Public Funding for Popular Musicians: What is it good for? The case of Momentum

Gable, Olivia (2019). Public Funding for Popular Musicians: What is it good for? The case of Momentum. PhD thesis The Open University.

DOI: https://doi.org/10.21954/ou.ro.0000ec1a

Abstract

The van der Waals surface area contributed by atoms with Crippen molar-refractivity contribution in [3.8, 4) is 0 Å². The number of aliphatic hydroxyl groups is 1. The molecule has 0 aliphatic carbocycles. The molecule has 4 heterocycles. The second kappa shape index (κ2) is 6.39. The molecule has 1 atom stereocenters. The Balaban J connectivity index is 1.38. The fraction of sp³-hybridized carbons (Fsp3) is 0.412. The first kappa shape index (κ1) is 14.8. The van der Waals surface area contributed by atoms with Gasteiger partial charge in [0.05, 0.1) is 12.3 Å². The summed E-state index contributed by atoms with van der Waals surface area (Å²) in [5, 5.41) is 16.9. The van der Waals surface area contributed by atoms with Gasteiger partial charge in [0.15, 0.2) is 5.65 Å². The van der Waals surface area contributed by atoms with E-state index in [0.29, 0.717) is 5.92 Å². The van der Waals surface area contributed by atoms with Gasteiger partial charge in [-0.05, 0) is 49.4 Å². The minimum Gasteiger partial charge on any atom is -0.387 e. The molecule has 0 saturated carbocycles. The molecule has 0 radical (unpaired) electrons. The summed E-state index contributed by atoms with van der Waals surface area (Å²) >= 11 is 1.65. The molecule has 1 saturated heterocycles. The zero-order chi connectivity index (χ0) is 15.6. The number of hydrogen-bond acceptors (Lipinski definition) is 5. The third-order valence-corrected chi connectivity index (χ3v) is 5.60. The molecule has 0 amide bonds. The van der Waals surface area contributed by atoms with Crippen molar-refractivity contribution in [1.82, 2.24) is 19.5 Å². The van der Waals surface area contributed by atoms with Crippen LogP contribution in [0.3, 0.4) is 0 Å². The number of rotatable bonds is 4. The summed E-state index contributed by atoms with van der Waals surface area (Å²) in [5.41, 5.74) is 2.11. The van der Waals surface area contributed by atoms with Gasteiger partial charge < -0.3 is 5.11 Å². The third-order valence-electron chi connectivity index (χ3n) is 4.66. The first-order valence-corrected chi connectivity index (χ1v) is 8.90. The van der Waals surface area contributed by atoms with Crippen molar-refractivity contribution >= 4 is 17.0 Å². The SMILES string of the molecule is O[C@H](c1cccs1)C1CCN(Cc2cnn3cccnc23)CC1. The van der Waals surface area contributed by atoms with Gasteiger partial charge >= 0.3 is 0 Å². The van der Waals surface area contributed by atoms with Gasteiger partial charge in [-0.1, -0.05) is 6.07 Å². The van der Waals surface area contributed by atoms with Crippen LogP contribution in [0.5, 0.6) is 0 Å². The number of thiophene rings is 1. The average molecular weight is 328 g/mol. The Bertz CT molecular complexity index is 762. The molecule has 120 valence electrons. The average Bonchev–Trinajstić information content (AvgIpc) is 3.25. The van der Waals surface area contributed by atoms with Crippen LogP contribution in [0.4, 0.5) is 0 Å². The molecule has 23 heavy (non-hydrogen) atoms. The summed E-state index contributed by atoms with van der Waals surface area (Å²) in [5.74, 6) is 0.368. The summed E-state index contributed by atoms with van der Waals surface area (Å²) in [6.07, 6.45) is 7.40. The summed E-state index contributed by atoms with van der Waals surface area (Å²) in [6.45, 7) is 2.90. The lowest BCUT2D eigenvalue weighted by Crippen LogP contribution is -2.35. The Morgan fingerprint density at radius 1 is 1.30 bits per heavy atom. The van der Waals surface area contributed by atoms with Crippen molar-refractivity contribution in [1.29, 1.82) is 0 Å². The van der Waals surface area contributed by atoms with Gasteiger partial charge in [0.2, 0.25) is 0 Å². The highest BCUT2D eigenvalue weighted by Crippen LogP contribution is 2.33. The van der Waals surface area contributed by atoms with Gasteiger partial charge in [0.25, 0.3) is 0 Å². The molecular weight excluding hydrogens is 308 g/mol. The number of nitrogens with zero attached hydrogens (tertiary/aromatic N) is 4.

In 2013, Arts Council England (ACE) deviated from its tradition of predominantly supporting ‘high’ or prestigious art by launching the Momentum music fund for popular musicians. Momentum is administered by PRS Foundation (PRSF) and provides grants of £5,000-15,000 to popular musicians for recording, touring and marketing costs. ACE created Momentum amidst a political environment that emphasised narrow understandings of value, focusing on economic value or the ability to improve social issues. Simultaneously, the music industries have undergone unprecedented changes since the creation of the internet and digital technology, altering cultural workers’ practices. My research therefore aimed to develop a nuanced understanding of value at the intersection of public funding and the popular music market through the case of Momentum. This multi-perspective research drew upon ethnographic interviews with funded musicians, semi-structured interviews with artist managers, PRSF and ACE staff, observations of assessment panels, analysis of documents and quantitative analysis of application data. Here, I show that ACE and PRSF valued Momentum in terms of priorities of funding talent, excellence and increased diversity. ACE derived value from association with funding popular musicians, and PRSF integrated diversity priorities throughout Momentum’s assessment process, which bled into other PRSF funds. Artist managers were investigated as cultural intermediaries, both in helping musicians secure funding and through pivotal roles in artist development. For popular musicians, value was linked to their identities as independent or unsigned musicians, their definitions of success and whether they considered music their profession. The findings of this research present a starting point for analysing the value of funding for popular musicians, a largely unexplored area of research. As arts funding remains under threat of cuts, the findings of this research will be highly relevant to public funders and to PRSF, the Music Managers Forum, popular musicians and professionals working with them.

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